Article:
Jack pine (Pinus banksiana) is found in northeastern North America, ranging from Nova Scotia to the Rockies, south to Minnesota and eastward to Maine. It grows further north than any other pine in North America The U.S. Forest Service estimates that 99 percent of the jack pine in the U.S. is in the Lake States (Michigan, Minnesota and Wisconsin); in Canada, most is in Ontario. Other common names include blackjack pine, scrub pine and pin de Banks.
Jack pine is a rather small tree, reaching heights of 30 to 65 feet and seldom much over 16 inches in diameter. The stem is often not very straight. Branches are frequent. As a result, jack pine logs are not going to yield much clear, high grade lumber; rather knotty (but the knots will be tight) is more common. In fact, jack pine has very dramatic red knots that certainly making it worthwhile to consider this wood for knotty furniture or cabinets.
This species is thought to be the only species that the endangered Kirkland’s warbler will nest in. A mature stand of jack pine creates an acid soil due to needle fall, which makes the understory ideal for wild blueberries. In the past, wildfires would burn a stand of jack pine, but the heat would release the seeds from the cones and within weeks a new forest of jack pine was beginning. (This characteristic of a species is called a pioneer species.) As a result, this species would be most common in pure, even aged stands. With the elimination of wild fires and with the interest in planting red pine, the jack pine forest is declining in volume.
Native Americans used jack pine for canoe frames. Today, rustic paneling, cabinetry and furniture stock should be reasonable markets, if properly sawn and dried. Other uses include local construction, shipping containers, pallets and posts. In many lumber markets, jack pine is included along with other pines that it grows with, including red pine.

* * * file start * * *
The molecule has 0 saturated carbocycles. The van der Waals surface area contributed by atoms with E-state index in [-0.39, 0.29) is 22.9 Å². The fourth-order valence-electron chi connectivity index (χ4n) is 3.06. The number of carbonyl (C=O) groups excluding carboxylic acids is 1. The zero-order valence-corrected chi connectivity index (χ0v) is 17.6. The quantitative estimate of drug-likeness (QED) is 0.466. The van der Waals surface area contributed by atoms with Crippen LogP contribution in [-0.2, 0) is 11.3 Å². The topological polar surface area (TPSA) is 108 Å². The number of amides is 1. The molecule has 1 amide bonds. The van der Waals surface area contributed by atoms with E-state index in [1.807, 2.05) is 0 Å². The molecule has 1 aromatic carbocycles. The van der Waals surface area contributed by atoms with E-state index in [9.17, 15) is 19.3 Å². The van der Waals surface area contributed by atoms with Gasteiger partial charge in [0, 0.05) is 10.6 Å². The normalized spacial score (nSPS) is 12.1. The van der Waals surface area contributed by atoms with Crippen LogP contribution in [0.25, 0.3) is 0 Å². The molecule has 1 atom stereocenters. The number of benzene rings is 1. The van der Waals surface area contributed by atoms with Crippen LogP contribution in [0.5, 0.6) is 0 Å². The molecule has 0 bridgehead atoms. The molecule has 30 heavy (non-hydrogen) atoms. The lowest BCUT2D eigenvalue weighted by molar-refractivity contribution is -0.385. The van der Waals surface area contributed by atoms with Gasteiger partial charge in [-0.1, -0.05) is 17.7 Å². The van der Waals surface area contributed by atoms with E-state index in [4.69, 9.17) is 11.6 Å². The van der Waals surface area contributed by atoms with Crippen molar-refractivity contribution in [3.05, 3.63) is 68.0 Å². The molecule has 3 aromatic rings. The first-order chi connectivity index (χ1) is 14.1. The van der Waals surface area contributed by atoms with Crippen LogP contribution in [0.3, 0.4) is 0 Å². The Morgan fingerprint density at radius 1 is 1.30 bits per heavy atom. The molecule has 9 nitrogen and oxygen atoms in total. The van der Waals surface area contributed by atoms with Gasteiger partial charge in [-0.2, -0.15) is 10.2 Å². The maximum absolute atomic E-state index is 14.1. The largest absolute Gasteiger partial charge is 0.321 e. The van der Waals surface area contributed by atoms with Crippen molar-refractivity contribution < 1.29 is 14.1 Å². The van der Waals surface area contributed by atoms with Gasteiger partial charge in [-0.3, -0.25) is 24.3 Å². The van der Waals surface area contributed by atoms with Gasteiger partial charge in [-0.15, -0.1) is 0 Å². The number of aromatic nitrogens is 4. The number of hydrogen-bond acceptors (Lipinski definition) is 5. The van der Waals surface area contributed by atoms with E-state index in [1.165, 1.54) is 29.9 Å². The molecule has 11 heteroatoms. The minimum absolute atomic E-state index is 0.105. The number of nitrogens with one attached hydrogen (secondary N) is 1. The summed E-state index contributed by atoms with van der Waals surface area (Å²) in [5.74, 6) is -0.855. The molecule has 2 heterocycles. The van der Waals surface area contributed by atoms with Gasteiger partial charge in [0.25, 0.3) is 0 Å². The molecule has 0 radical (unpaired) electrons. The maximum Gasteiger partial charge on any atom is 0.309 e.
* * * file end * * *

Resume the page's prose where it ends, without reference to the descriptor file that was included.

Other notable properties, in addition to its appearance, are that jack pine is relatively stable when the RH changes, is moderately light in weight and is moderate in strength.
This wood has not been widely used for middle or high quality uses. Yet, it does have some natural beauty and character with its knotty appearance.
Processing suggestions and characteristics
Density. The sapwood of jack pine is nearly white, while the heartwood is light brown to orange. The sapwood may make up one-half or more of the volume of a tree, so white-colored sapwood lum-ber with red knots is common, as well as is mixed sap and heart pieces. The wood has a rather coarse texture and, as mentioned, is somewhat resinous if not dried properly. The aroma is en-joyable.
Color and Grain. The density of jack pine is about 38 pounds per cubic foot at 10 percent MC. This means that a dried piece of lumber 1 inch x 6 inch x 10 feet (actual size ¾ inch x 5-1/2 inch x 10 feet) will weigh 11 pounds. This is over 20 percent heavier than eastern white pine, but is close to red pine.
Drying. Drying is easy and fast, but warp (due to compression wood and crooked stems) must be con-trolled using good stacking practices and even weights on the tops of piles. Avoid slow drying to help keep lumber flat. Drying temperatures should exceed 160F for 24 hours to set the pitch and thereby avoid resin exudation in the final product.
Gluing and Machining. Gluing of the wood is fairly easy, although the knots themselves will be harder to glue. Resin exudations will interfere with gluing if the pitch is not set in drying. Machining is moderately good. Certainly sharp tools are suggested. Avoid drying under 9.5 per-cent MC at all costs, as drier wood machines poorly (chipped grain, planer splits, etc.).
Stability. Jack pine is a little more stable than most species; jack pine requires a 5 percent MC change (or greater) for a 1 percent size change in the width of flatsawn lumber, and 8 percent MC change in quartersawn stock.
Strength. The strength (MOR) of jack pine is 9900 psi; the stiffness (MOE) is 1.35 million psi; and the hardness is 570 pounds. Corresponding eastern white pine values are 8600 psi, 1.24 million psi, and 380 pounds. In other words, it is considerably stronger, stiffer and harder than EWP. One area of concern is that jack pine is liable to split when nailed near the end of a piece. Pre-drilling holes will eliminate this tendency.
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